Technicians for Charter Communications, the United States’ fourth-largest cable operation, will soon be calling a 2015 Ford Transit van their office. Charter recently ordered more than 800 low-roof, regular-wheelbase Transit vans with the standard 3.7-liter Ti-VCT gasoline V6 engine for its technicians. These vehicles are used to transport equipment for installing and servicing Internet, TV and phone customers’ homes across 29 states.
Kevin Koswick, Ford North American Fleet director, Lease and Remarketing Operations:
“Charter Communications’ choice of the low-roof-model Ford Transit allows its installers the ability to maneuver in tight parking spaces and garages, while offering almost 56 inches of cargo height with rear cargo doors that open up to 180 degrees for easy loading and unloading.”
Charter is one of the first large fleets to order the 2015 Transit, which went on sale in June.
Kathy Carrington, Charter SVP of Corporate Services:
“Charter is excited to be adding the Ford 2015 Transit Van to our fleet. The handling, safety features, cargo space and fuel efficiency were all contributing factors to our choice and our technicians will be well equipped to serve our customers with these trucks.”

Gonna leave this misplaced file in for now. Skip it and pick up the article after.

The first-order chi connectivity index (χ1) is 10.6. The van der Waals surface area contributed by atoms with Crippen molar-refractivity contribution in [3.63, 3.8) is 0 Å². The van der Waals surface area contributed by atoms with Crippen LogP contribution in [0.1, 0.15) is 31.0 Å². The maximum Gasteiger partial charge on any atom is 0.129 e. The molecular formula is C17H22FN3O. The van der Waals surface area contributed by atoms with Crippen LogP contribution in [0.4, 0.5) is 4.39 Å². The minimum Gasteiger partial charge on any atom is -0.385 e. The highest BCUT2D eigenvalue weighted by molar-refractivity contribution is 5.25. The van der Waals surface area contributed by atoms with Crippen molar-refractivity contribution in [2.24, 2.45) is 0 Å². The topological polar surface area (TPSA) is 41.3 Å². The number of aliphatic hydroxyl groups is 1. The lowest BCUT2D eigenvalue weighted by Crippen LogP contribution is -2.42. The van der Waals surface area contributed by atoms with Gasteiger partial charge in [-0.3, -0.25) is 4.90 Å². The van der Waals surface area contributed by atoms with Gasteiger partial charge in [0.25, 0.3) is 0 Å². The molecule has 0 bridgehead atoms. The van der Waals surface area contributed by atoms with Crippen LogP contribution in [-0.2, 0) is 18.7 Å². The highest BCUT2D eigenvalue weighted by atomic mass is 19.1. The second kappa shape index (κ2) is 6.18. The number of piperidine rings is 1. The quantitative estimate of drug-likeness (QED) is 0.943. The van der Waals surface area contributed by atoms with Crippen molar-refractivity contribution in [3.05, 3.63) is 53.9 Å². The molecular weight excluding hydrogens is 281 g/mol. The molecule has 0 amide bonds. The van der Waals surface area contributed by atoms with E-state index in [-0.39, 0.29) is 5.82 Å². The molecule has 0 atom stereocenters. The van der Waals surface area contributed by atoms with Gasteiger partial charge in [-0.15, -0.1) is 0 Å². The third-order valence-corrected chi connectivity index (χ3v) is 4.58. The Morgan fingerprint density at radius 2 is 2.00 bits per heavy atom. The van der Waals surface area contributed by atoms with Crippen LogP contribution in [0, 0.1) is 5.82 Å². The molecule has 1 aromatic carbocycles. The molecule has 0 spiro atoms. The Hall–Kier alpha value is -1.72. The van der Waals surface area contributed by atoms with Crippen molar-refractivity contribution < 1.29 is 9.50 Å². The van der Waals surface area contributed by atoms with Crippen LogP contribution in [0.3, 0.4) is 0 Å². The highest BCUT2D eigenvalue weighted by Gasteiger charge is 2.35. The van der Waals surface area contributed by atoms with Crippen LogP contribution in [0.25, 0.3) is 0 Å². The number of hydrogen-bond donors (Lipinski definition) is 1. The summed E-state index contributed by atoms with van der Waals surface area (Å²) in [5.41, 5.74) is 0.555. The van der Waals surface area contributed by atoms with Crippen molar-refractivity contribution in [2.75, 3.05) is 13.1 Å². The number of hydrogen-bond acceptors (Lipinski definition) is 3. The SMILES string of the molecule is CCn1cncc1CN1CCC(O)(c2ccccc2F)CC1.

In the United States, Transit replaces the Ford E-Series, which was America’s best-selling van for 35 years. E-Series was first sold in 1961 as Ford Econoline. Transit was introduced in Europe in 1965, and has been the United Kingdom’s best-selling commercial van for 49 years. The vehicle is sold in 118 markets on six continents.
In some configurations, the 2015 Transit offers as much as 75 percent more cargo volume than the largest E-Series, helping customers save in fuel costs and time associated with ahving ot make a second trip. Maximum payload increases more than 600 pounds across the lineup versus comparable E-Series vans.
The all-new Ford Transit was designed with improved handling, steering and ride quaities. A power rack-and-pinion steering setup provides exceptionally communicative steeling feel to the driver. The front suspension consists of subframe-mounted MacPherson struts and a stabilizer bar for smoother, flatter cornering, combined with progressive-rate rear leaf springs and heavy-duty gas-charged dampers for “well-controlled” ride quality — regardless of load status.